Differences from the C1:
- 8mm diameter arms
- Polycarbonate main body reinforced with carbon fiber
- Larger diameter body (50.8mm vs 47.6mm) which made a huge difference in terms of room for the electronics
- Bottom loading battery
- Rear arm is one piece since the battery does not load from the back
- Breakaway replaceable motor mounts to prevent arm breaks
- Overall much stronger construction
- 2 inch OD, 1-7/8 inch ID polycarbonate (found at Amazon)
- 1-7/8 inch OD, 1-3/4 inch ID carbon fiber (found at McMaster – expensive!)
- 8mm OD, 6mm ID carbon fiber (found at Amazon)
- 10mm OD, 8mm ID carbon fiber (found at Amazon)
- 10mm tube mounts (found at Ali Express)
- 2mm x 5mm aluminum (found at Mcmaster)
- 2 Large plastic Easter eggs (kids are best at finding these)
Total price: $111.13
Although the 1-3/4 inch carbon fiber is expensive, there is plenty left over for more projects. However, I found a much cheaper (and more practical) material to use instead of the polycarbonate/1-3/4 inch carbon fiber combo:
- 2 inch OD, 1.93 inch ID Aluminum Tubing (found at McMaster)
Price of frame materials using the aluminum tubing: $38.11. Best thing is that it ends up weighing roughly the same as the polycarbonate/carbon fiber combo.
I will be using the aluminum tubing on the next project, the C3 project, which will be weatherproof.
In order for the pylon mounts (10mm tube mounts) to work, small 5mm long pieces of the 10mm OD carbon fiber had to be cut to slide over the ends of the arms and epoxied into place. A more detailed explanation as to why I used a pylon design can be found here.
In the pursuit of an efficient frame, there is a trade off: durability. For the most part, the frame is extremely strong and the electronics are well protected (at least in this design), but the motors on these designs are extremely vulnerable. The arm mounts are the weakest part of the design and would like to have a way to prevent the mounts from being permanently damaged; a part that was easy and cheap to replace that would break and absorb the energy of an impact. Although I have only made 1 of these mounts, I decided to make the motor mounts (much like the mounts here on the SK2) out of 2mm thick by 5 mm wide aluminum plate (and I actually think this will not be weak enough…). The material is dirt cheap, can be cut with wire clippers, and is easy to drill. The idea is to be able to have a handful of spares on hand so that in the case of a crash, they could easily be replaced. It won’t take long to test this idea, I’m sure.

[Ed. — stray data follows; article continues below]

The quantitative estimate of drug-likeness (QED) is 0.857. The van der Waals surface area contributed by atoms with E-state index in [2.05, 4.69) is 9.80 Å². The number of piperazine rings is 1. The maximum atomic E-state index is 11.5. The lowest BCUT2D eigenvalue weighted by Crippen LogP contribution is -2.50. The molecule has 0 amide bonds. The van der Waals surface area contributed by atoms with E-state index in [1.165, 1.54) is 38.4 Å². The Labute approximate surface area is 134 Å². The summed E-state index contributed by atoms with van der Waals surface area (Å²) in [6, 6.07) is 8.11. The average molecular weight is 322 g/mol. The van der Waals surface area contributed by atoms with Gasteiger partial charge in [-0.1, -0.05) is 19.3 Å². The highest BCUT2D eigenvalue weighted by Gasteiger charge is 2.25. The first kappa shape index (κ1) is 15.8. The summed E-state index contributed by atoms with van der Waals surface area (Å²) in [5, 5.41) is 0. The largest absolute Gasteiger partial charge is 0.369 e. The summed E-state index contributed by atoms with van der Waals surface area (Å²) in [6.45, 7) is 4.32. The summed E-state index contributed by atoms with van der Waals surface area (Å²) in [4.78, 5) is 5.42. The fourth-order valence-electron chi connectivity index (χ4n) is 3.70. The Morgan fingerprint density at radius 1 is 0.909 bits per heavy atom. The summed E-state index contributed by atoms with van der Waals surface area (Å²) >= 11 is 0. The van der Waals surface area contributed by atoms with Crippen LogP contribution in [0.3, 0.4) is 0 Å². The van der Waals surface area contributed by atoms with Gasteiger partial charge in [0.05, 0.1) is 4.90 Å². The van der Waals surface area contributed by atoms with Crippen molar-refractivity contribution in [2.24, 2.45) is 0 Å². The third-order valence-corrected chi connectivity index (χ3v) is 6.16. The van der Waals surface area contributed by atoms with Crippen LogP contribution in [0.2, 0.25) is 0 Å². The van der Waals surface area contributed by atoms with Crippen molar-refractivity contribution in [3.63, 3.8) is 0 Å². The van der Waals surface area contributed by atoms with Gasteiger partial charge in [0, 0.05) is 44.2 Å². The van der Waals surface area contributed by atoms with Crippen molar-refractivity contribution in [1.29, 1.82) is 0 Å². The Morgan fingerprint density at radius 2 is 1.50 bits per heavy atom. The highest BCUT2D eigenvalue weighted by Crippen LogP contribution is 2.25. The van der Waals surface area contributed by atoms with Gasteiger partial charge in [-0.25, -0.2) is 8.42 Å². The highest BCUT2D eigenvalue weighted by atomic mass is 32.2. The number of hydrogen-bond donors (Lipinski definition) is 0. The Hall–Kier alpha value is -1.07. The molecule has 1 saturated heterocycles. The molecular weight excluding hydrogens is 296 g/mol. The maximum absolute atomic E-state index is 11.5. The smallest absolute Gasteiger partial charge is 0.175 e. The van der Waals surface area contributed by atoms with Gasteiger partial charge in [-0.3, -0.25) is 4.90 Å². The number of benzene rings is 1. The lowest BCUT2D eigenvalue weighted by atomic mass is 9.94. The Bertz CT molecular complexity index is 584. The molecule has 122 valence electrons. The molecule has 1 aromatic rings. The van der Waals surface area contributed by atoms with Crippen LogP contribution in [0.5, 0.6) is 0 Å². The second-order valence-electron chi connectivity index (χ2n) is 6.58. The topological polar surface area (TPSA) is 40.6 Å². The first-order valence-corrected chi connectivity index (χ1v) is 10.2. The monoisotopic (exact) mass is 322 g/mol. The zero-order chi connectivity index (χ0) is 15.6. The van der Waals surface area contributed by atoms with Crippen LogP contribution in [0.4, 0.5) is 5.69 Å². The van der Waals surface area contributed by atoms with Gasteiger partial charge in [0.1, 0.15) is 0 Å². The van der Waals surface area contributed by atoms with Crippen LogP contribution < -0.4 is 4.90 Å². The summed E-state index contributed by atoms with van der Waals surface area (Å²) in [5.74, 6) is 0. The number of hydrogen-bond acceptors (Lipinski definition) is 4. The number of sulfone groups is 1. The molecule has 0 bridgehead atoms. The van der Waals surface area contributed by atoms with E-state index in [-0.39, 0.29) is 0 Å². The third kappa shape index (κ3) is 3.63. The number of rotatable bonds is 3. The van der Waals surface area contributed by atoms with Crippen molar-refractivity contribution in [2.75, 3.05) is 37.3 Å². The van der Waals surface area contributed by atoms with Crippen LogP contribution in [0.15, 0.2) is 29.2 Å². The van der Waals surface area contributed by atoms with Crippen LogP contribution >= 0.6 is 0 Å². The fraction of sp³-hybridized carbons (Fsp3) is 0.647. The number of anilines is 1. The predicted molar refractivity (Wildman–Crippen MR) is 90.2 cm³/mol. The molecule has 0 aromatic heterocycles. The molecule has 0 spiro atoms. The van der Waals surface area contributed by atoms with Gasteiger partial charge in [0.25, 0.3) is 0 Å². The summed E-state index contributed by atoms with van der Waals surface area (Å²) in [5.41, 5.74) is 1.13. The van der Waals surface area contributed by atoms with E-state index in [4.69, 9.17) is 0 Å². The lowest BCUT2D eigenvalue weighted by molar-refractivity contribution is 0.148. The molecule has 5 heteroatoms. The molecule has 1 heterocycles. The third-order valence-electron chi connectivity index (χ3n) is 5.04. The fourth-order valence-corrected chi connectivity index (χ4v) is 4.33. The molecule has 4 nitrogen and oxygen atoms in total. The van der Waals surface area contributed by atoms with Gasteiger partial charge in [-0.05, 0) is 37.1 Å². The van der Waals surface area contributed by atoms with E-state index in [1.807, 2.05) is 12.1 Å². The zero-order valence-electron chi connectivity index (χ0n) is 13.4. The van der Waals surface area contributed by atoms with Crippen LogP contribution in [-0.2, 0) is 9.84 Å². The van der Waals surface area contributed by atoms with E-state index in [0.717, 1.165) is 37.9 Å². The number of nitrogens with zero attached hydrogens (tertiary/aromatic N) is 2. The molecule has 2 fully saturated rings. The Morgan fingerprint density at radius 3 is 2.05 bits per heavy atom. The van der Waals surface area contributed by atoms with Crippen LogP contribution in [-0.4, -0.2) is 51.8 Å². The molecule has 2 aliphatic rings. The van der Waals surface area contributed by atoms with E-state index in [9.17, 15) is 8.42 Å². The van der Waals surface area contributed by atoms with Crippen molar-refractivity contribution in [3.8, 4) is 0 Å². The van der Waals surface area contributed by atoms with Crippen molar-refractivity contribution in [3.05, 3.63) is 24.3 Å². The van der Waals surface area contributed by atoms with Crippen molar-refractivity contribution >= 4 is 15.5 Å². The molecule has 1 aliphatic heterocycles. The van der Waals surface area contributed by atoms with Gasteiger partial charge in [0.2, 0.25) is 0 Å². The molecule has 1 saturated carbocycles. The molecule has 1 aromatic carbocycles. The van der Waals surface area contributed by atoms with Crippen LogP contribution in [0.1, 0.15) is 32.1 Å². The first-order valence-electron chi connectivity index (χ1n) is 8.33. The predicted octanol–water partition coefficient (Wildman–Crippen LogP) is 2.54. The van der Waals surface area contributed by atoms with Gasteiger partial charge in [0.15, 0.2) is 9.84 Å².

Battery loading is from the bottom. A rectangular cutout was made to the frame and the same modified batteries and connector that are used on the C1 are used here. The SK2 connector was also modified so all 3 frames can use the same modified batteries.
Update January 11, 2017:
Quick photo update. I only have to set up the Video and OSD. Hope to do a very quick test flight in the next week.
Update January 23, 2017:
Build is finally complete with all electronics in working order. It was quite difficult since I had USB port issues which I won’t elaborate on at the moment.
I am now noticing that the awkward shape of the Racecraft props are upsetting the symmetry. In the photos, you can see that the center of thrust is now in front of the center of gravity. Although I don’t plan on regularly flying with these props, the center of thrust could be brought back by inverting the rear motor mount. If this isn’t enough, spacers could also be added under the front motors.
Final electronics list:
- Emax Skyline F3 flight controller (SP Racing F3) (found here)
- AKK CA20 600TVL FPV Cam (HS1177) (found here)
- Lemon Rx DSMX Satellite (found here)
- Spedix ES 20 ESC’s (found here)
MP1584EN Adjustable voltage regulator (found here)
- Ublox M8N GPS Module (found here)
- Diatone SP3 Vtx/OSD (found here)
- Mini 6.5mm x 6.5mm Heat sinks to help cool Vtx (found here)
- 0.5mm thick thermal pad for ESC heat sinks (found here)
- 1.0mm x 10mm x 12mm aluminum for ESC heat sinks (found here)